Solenoid control/function question

Discussion in 'The Projects Forum' started by gte, Jul 20, 2010.

  1. gte

    Thread Starter Active Member

    Sep 18, 2009
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    I'd like to understand the functions of solenoid control in a DC environment. Right now I have pulsed solenoid control, it's square wave, 0 to 10vDC and it cycles at about 312hz.

    I believe the way the solenoid is controlled is duration of each cycle of high vs low.

    I am wondering that if the analog value was calculated from the square wave value, would the solenoid function the same way sans a possible heat issue?

    Theoretically, if the pulsed square wave calculated average for a certain position was 6.2v, could I send 6.2vDC analog and see the same movement?

    Theoretically could I introduce analog voltage from the same power supply to the square wave signal and bias the square wave signal, would I therefore cause the same overall effect as if I were to increase the duration of each wave? Thanks for reading!
     
  2. sceadwian

    New Member

    Jun 1, 2009
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    You need to be absolutely certain that the output voltage you calculate is exactly equal to the true RMS voltage the load receives. Square waves through a coil do not react linearly compared to a fixed DC voltage source.

    In theory the device you're using was designed for it's operating frequency meaning at the frequency it uses PWM should be approximately equivalent to an analog voltage of a comparable value. It's highly device and application dependent. But by crude analogies what you've said should stand true, all things being equal. (All things are never equal)
     
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  3. gte

    Thread Starter Active Member

    Sep 18, 2009
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    Hi,

    Thanks for the reply.

    What do you think about biasing the square wave voltage with analog from the same power supply? Is that possible or do they have to be from different power supplies? If that is possible and I put 1 volt analog to the 0 to 10 square wave, this would bias my cycle to a 1-11v square wave signal? Is this possible with DC from the same power supply?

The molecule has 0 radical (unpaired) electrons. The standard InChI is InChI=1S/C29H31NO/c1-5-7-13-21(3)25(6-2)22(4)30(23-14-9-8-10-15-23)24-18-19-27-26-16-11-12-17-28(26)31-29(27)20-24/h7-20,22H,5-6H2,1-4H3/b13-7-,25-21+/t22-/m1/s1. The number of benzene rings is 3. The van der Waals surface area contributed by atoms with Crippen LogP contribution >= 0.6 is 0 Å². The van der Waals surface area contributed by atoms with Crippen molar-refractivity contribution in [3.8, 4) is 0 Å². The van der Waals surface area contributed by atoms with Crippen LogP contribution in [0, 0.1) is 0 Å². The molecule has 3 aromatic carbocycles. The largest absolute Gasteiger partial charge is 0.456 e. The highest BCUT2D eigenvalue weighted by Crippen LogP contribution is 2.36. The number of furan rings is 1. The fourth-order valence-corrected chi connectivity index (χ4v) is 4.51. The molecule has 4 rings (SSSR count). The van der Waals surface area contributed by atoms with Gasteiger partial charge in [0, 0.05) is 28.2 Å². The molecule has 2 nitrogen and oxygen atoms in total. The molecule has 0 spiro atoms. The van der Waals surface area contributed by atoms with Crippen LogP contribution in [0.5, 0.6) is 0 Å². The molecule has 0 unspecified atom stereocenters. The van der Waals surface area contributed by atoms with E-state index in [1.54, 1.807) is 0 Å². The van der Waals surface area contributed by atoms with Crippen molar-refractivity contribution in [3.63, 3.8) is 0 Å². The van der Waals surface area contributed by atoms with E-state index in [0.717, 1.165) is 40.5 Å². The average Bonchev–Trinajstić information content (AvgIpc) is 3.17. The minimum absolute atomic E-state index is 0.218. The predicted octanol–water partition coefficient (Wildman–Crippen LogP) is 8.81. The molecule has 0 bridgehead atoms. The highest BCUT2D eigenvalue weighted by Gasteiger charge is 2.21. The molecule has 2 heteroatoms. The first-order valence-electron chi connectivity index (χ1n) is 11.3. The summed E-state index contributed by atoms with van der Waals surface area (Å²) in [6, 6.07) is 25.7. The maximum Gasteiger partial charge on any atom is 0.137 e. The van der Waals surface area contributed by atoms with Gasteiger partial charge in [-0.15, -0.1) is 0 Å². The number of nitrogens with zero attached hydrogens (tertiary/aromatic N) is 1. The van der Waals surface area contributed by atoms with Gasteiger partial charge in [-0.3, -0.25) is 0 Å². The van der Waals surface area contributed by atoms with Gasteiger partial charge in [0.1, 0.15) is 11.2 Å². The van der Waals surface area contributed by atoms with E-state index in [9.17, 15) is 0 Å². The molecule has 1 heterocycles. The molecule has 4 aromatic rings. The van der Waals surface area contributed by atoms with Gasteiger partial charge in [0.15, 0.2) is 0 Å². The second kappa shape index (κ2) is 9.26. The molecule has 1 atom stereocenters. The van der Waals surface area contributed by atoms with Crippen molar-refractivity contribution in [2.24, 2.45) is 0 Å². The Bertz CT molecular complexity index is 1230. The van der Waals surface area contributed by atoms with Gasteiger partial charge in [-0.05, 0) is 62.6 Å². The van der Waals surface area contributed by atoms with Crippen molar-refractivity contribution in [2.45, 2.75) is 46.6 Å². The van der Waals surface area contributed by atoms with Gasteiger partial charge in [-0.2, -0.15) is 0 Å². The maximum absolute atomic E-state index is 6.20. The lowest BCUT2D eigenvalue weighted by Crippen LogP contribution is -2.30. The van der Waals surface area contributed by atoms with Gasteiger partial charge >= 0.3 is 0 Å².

4. sceadwian

    New Member

    Jun 1, 2009
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    You would have to use a capacitor, probably a large one to buffer the square wave pulse without dulling it too much to isolate it from the applied DC voltage with a diode on the DC voltage side to prevent the pulse from discharing into the bias. At 312hz you wouldn't need a massive capacitor but it's a really ugly solution, and the DC voltage applied would have to be able to source the full current provided by the switched DC side, or the voltage would drop (IE The bias would disappear)
     
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  5. gte

    Thread Starter Active Member

    Sep 18, 2009
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    Thanks again.

    I thought it might be a good way to preliminarily test without trying to setup an entire rig that mimics that signal ... or a good way to piggy back the preset signal to be the least intrusive as possible.

    I guess the next step would be a pwm controller? Or a micro controller that switched a transistor? I think 312hz would be pretty nominal for most off of the shelf transistors?
     
  6. gte

    Thread Starter Active Member

    Sep 18, 2009
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    ^

    Scratch that, I forgot it needs to be able to switch 2 amps/20 watts
     
  7. Bernard

    AAC Fanatic!

    Aug 7, 2008
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    312 HZ is no problem for a transistor, or the 20 W, but may need a reasonably[?] high oparating voltage with a fast snubber, RC + zenor?? It might be possible to use a combination capacitive discharge and switched. Woulld supply high inrush current and reducod coil energey at termination to ease snubbing -- and all of this in 3ms?? Is this a rotary solenoid or low mass short throw?
     
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  8. gte

    Thread Starter Active Member

    Sep 18, 2009
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    Hi Bernard,

    I believe it is low mass short throw, it does not appear to be rotary and it has a piston that moves against a spring and then goes back into a resting state when no voltage is cycling through it.


     
  9. Bernard

    AAC Fanatic!

    Aug 7, 2008
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    Might review post by timrobbins 6-7-10, reduced power relay drive.
     
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